Don't get me wrong; I love The Beatles. I just don't LOVE The Beatles. At least, not the way I used to. The 22 year-old in me is probably a bit pissed at my 42 year-old self about this revelation. You see, twenty years ago I was a full-fledged, self-confessed Beatlemaniac. I practically ate, drank, and slept Beatles (it also means I probably shat them out as well.) It all started when a high school friend and I went to see a cover band play--ironically--at our high school. I was 20 years old. Before the band hit the stage, my friend and I were just having a conversation about how absolutely batshit crazy we thought Beatles fans were in the 1960s: crying, screaming, idol-obsessed wackos, beating their hands against their breasts and crotches. Two-and-a-half hours later, I was probably bruising my own private parts with Fab Four-induced delirium. The Beatles bug had bit me--hard. But it wasn't just the fact that they were cute with their little dark moptops. It was the music, man, the music! So. Deep. I quickly took a liking anything they recorded after 1965. Later that year, I learned about a fun phone number called The Beatlephone, run by the late and great Beatles expert extraordinare, Joe Pope. Joe and I became friends and penpals (this was back in the day before email existed, so receiving a typed letter in the mail from Joe was a treat.) I also subscribed to his fanzine publication, the aptly named Strawberry Fields Forever. But the Beatlephone was a unique concept--a Boston-based phone number with a voicebox that Joe had set up where he could record about 2 minutes of the latest Beatles news, and allow fans to leave messages with their own news bits that he often passed along. Joe didn't realize at the time (well, none of us did) that he was pioneering social media with this concept. And Joe was a full-fledged RIOT; a creative, hilarious, talented man--all of which shone through in his magazine and phone commentary. I was a faithful caller and subscriber to SFF until he passed away of cancer in 1999. Joe's death definitely knocked the stuffing out of being a Beatles fan--he was so closely associated with the group in the Beatlemaniac community that it was as if a fifth Beatle or their manager you knew personally had died. After a few years, I moved on. I had no choice. I explored other vintage singers and bands--and became a big Bobby Darin fan as most people know. Once in a while, I did listen to a Beatles album on purpose--and to be honest, it hurt my heart knowing that Joe was no longer with us.
Now the world is getting ready to recognize the 50th anniversary of The Beatles' appearance on The Ed Sullivan Show--Monday, February 9, to be exact. The marquee outside of David Letterman's studio was revised to appear exactly as it did on February 9, 1964, and there will be a tribute show airing on CBS Sunday night called “The Beatles: The Night That Changed America-A Grammy Salute." Yawn. As the anniversary looms closer, I'm realizing how ambivalent I am about the whole occasion. It kind of narrows down to these reasons: No Joe Pope around to provide witty commentary and news about the anniversary. It just plain sucks. No need to elaborate. We only have the Fab Two now. No offense to Paul and Ringo, but that kinda sucks. Even without John Lennon, I'd love to see a Beatles "reunion" on a stage if George were still with us. After The Beatles broke up in 1970, one would occasionally end up in another's music studio to play or sing on each other's songs. It just isn't anything special or remarkable. Paul McCartney's music ever since Linda passed away is pretty meh (in my opinion, anyway.) I mean, have you heard this new "Queenie Eye" song? I'd rather listen to "Temporary Secretary." And "peace and love, peace and love, stop sending me fan mail you mother&^%ers" Ringo...well, we won't go there. I do love "Give Me Back the Beat" though. That should have been a bona fide top 40 hit! Speaking of Linda, things hit the skids after she passed away, too. It took me a while to warm up to Linda but once I did, I admired her for her down-to-earthness and love of animals. After she passed away, the world was introduced to Heather Mills. Enough said. At least we still have Yoko, right? Hmmmm. (Just kidding. I actually have a ton of respect for Yoko, too.) I don't really care for covers of Beatles music. It may be a strange thing, but I never really enjoy it when others cover Beatles music. A friend gave me the soundtrack to I Am Sam years ago and I only listened to it once. I think it's because the group added so many unique nuances to their tunes (unusual instruments, snippets being played backwards, etc.) that the songs are cemented in my cerebral cortex to sound best when played that way. Ain't nothing like the real thing, as the old saying goes. 1964 Wasn't When the Band Was Actually Formed Everyone is acting like the band didn't exist until their Ed Sullivan Show appearance, but in reality the band had already been making waves in the UK a year prior to that. British fans were already stir-crazy over them, and suddenly had to share them with us celebrity-obessed Americans. Ringo joined the band in 1962; hence, the now-infamous line up of the group was formed. But we're talking 1962--how come there wasn't more hoopla over the 50th anniversary of THAT date? Instead of watching the CBS special, I think it would be more interesting to watch the original Ed Sullivan Show that aired that night in its entirety. Besides a young Davy Jones, you get a feel for the torturous wait the producers put Beatles fans through as they had to sit through Ed talking to Topo Gigio and contortionists spinning plates on their heads (OK, I'm speculating on those last acts.) I've always said that The Beatles are classic; you can put them away for a period of time and when you dust off and play one of their records, the songs are just as fresh and new as the first time you heard them. So maybe that's what I'm waiting for. Waiting for that passion to return. Are you excited about the 50th anniversary? Or could you care less?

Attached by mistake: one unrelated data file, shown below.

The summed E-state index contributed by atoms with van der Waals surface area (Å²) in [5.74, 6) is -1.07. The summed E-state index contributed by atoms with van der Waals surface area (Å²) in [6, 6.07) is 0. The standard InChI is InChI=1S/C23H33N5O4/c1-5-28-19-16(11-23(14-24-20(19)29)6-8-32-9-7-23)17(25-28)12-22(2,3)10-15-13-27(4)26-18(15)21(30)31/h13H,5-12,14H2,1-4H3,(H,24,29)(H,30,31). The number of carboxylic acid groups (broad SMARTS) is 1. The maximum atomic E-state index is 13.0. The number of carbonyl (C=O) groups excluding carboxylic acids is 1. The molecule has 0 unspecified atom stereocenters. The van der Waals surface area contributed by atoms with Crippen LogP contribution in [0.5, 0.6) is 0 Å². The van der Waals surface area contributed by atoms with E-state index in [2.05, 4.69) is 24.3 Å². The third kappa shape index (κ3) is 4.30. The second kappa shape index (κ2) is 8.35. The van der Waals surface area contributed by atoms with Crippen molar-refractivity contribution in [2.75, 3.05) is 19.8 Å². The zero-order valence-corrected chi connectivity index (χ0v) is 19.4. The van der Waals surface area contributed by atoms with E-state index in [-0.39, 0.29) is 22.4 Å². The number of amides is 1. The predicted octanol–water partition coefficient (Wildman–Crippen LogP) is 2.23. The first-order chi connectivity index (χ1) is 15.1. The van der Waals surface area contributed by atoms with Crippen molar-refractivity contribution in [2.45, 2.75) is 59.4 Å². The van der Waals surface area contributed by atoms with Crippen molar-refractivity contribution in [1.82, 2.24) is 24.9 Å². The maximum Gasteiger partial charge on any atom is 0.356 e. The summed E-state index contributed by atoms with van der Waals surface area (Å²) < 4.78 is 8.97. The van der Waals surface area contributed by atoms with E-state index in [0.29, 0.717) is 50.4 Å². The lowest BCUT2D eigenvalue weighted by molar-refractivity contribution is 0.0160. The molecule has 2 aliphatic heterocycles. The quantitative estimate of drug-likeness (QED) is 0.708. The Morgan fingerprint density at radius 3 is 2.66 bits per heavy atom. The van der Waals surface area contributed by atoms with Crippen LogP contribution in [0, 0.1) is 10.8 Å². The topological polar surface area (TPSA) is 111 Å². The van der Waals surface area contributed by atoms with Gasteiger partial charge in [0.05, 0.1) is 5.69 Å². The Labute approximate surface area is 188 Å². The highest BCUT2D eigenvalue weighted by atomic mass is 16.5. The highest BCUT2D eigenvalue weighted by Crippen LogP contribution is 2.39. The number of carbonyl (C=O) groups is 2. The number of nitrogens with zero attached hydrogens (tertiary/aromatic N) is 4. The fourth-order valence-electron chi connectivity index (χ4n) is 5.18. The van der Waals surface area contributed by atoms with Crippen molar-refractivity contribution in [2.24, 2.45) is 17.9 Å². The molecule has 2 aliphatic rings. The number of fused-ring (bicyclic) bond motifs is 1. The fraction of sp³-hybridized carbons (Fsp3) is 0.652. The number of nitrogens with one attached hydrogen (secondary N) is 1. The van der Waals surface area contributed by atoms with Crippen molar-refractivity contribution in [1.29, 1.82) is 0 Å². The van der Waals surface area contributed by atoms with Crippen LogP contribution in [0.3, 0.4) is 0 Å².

Hi, I'm Pam - thanks for visiting Go Retro! If you've ever been called an old soul like I have, or you were lucky enough to actually live during the mid-20th century in America, then you're in the right place!